- Ryan Lattanzio
Thanks to the Hunger Games franchise, her Academy Award nomination for American Hustle and X-Men: Days of Future Past it may seem as though Jennifer Lawrence is working non-stop, but she actually hasn’t shot a single thing since filming the final two Hunger Games movies back to back. However, that’s going to change big time come the New Year because not only will Lawrence likely lead David O. Russell’s Joy, but it’s also being reported that the romance between Mystique and Michael Fassbender’s Magneto is a big part of X-Men: Apocalypse. Hit the jump for more on the status of Joy and what we can expect from Lawrence in X-Men: Apocalypse. The THR story details what’s to come for Lawrence and predominantly what’s going on with Russell’s next film. Clearly Lawrence is one of the most in-demand stars out there right now, »
- Perri Nemiroff
Technical difficulties messed us up a little this week, but we still pulled together an episode that includes reviews of Interstellar, Big Hero 6 and The Babadook. We also discuss the new Star Wars: Episode VII - The Force Awakens title, the news of a Toy Story 4 that's on the way and Laremy watches the trailer for Chappie and we hear his reactions... What fun! We also answer your questions, play some games and prattle on as long as we can before the technical issues bog us down just too much. Hope you enjoy! If you are on Twitter, we have a Twitter account dedicated to the podcast at @bnlpod. Give us a follow won'tchac I want to remind you that you can call in and leave us your comments, thoughts, questions, etc. directly on our Google Voice account, which you can call and leave a message for us at »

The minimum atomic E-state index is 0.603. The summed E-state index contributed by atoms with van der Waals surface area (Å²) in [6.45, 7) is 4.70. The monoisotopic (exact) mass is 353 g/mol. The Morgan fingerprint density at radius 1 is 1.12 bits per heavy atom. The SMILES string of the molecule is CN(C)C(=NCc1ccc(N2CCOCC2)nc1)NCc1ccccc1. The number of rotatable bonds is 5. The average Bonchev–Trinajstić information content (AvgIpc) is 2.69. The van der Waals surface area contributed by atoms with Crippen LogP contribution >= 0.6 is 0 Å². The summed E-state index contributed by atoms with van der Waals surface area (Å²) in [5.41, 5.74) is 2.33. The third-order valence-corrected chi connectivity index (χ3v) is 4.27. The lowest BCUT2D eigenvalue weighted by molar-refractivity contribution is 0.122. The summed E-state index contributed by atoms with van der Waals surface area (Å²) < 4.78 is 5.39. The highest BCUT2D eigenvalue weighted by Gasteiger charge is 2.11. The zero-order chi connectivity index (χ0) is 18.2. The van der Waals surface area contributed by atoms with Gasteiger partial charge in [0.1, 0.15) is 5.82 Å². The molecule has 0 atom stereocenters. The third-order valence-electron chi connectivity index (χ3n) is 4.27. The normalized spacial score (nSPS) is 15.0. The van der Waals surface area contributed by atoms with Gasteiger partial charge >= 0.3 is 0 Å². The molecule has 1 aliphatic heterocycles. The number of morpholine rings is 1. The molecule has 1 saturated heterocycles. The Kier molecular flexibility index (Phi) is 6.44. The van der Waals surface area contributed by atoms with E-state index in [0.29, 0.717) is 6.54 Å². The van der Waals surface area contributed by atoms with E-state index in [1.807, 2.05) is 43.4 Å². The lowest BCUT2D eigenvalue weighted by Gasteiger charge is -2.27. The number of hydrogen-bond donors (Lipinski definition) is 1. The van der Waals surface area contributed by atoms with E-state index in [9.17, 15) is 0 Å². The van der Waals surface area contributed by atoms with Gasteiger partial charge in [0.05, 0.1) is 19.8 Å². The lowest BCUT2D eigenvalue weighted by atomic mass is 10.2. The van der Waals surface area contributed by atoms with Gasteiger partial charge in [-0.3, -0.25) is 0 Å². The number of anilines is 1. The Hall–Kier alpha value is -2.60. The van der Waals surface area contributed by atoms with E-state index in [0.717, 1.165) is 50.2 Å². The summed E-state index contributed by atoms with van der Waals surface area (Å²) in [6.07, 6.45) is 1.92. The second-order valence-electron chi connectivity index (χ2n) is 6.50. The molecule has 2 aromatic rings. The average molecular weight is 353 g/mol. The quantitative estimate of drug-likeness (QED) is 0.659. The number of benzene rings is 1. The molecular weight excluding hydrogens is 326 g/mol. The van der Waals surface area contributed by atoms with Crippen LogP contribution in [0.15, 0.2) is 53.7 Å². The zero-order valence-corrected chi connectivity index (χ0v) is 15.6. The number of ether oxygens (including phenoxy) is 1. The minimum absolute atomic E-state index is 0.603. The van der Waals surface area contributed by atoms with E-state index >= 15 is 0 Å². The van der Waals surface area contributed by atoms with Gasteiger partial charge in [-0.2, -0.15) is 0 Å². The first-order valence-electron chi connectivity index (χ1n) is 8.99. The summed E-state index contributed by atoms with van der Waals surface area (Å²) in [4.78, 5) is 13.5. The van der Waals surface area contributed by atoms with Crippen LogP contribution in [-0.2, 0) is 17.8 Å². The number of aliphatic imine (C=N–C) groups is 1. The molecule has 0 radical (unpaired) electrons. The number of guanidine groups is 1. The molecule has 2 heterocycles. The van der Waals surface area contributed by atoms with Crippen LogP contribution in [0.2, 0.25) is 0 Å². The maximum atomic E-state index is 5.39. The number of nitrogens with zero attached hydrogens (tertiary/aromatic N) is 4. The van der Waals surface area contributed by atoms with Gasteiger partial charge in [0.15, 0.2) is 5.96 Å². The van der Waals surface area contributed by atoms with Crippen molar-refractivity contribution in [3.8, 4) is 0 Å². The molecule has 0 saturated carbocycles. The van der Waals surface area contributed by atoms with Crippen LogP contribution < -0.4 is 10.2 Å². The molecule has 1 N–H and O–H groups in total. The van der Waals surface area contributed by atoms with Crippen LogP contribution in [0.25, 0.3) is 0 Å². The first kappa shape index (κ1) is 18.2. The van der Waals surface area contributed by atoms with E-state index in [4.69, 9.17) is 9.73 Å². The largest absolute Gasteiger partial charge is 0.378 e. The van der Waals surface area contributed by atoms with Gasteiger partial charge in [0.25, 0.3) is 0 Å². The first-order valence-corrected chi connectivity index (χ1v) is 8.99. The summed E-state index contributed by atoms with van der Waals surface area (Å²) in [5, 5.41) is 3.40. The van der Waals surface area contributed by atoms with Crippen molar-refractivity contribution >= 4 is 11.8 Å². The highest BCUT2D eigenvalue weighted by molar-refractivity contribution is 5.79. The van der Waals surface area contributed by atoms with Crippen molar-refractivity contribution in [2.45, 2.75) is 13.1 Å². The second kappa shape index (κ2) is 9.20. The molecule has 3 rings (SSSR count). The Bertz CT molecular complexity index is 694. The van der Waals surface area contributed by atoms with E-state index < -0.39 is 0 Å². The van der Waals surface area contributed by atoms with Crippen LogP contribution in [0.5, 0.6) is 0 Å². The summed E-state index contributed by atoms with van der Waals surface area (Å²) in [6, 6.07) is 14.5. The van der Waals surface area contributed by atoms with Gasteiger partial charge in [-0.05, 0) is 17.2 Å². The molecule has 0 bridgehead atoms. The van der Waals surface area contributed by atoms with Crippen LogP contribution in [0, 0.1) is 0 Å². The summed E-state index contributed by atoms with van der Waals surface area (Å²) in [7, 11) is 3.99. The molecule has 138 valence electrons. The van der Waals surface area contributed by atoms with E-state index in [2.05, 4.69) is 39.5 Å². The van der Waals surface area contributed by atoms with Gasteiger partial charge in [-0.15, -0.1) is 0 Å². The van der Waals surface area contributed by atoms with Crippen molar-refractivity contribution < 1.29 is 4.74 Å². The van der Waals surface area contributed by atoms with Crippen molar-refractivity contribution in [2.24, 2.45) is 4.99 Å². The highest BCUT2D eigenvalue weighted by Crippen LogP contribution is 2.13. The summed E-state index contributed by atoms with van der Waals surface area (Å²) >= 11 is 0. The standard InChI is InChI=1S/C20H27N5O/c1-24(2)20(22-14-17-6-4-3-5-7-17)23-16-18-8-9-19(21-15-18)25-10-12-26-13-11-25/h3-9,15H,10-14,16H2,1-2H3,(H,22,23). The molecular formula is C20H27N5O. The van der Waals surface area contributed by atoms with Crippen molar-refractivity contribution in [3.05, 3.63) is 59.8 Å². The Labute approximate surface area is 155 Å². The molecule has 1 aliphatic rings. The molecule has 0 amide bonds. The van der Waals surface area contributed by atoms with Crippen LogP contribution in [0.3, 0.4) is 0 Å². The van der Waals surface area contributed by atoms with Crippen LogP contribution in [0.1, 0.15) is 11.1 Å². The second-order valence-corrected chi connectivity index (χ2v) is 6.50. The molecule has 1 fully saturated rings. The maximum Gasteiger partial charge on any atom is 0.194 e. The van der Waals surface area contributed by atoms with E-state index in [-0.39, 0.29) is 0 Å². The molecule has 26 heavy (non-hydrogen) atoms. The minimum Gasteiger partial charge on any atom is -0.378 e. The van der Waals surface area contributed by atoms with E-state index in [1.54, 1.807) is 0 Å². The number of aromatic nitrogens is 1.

- Brad Brevet
When you're in the mood for an action movie, Netflix has plenty to stream. Great, except that so many of their action titles are no-name, forgettable schlock. So we've done some of the heavy lifting by highlighting the best of the best currently available in the genre. Who do you want to see duke it out? Take your pick, from gangsters to gladiators, robots to ninjas, schoolkids to superheroes.
Cue that suiting-up pre-battle montage and start streaming, because here are some of the best action movies Netflix has to offer. (Availability subject to change.)
1. "13 Assassins" (2010) R
2. "48 Hrs."(1982) R
3. "Assault on Precinct 13" (1976) R
- Sharon Knolle
The Way He Looks (Hoje Eu Quero Voltar Sozinho), 2014.
Directed by Daniel Ribeiro.
A blind teenage boy falls in love with one of his classmates.